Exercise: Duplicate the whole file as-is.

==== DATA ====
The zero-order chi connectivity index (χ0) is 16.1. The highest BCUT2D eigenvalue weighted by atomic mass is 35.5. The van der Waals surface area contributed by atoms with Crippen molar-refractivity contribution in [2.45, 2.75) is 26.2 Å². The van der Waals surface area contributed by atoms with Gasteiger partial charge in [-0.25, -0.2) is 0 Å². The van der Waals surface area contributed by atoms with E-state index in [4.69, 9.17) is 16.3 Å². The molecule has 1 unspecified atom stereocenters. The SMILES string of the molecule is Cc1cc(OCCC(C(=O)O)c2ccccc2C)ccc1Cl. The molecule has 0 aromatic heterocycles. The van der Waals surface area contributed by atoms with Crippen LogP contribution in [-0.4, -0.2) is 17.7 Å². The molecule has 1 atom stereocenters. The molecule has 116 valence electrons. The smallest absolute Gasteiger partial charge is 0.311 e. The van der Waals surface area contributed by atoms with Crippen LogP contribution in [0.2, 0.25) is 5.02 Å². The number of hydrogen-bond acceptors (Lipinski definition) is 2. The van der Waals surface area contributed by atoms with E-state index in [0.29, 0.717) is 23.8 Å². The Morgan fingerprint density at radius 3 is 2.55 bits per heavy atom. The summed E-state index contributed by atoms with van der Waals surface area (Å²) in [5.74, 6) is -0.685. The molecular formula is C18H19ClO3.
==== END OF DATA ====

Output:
The zero-order chi connectivity index (χ0) is 16.1. The highest BCUT2D eigenvalue weighted by atomic mass is 35.5. The van der Waals surface area contributed by atoms with Crippen molar-refractivity contribution in [2.45, 2.75) is 26.2 Å². The van der Waals surface area contributed by atoms with Gasteiger partial charge in [-0.25, -0.2) is 0 Å². The van der Waals surface area contributed by atoms with E-state index in [4.69, 9.17) is 16.3 Å². The molecule has 1 unspecified atom stereocenters. The SMILES string of the molecule is Cc1cc(OCCC(C(=O)O)c2ccccc2C)ccc1Cl. The molecule has 0 aromatic heterocycles. The van der Waals surface area contributed by atoms with Crippen LogP contribution in [-0.4, -0.2) is 17.7 Å². The molecule has 1 atom stereocenters. The molecule has 116 valence electrons. The smallest absolute Gasteiger partial charge is 0.311 e. The van der Waals surface area contributed by atoms with Crippen LogP contribution in [0.2, 0.25) is 5.02 Å². The number of hydrogen-bond acceptors (Lipinski definition) is 2. The van der Waals surface area contributed by atoms with E-state index in [0.29, 0.717) is 23.8 Å². The Morgan fingerprint density at radius 3 is 2.55 bits per heavy atom. The summed E-state index contributed by atoms with van der Waals surface area (Å²) in [5.74, 6) is -0.685. The molecular formula is C18H19ClO3.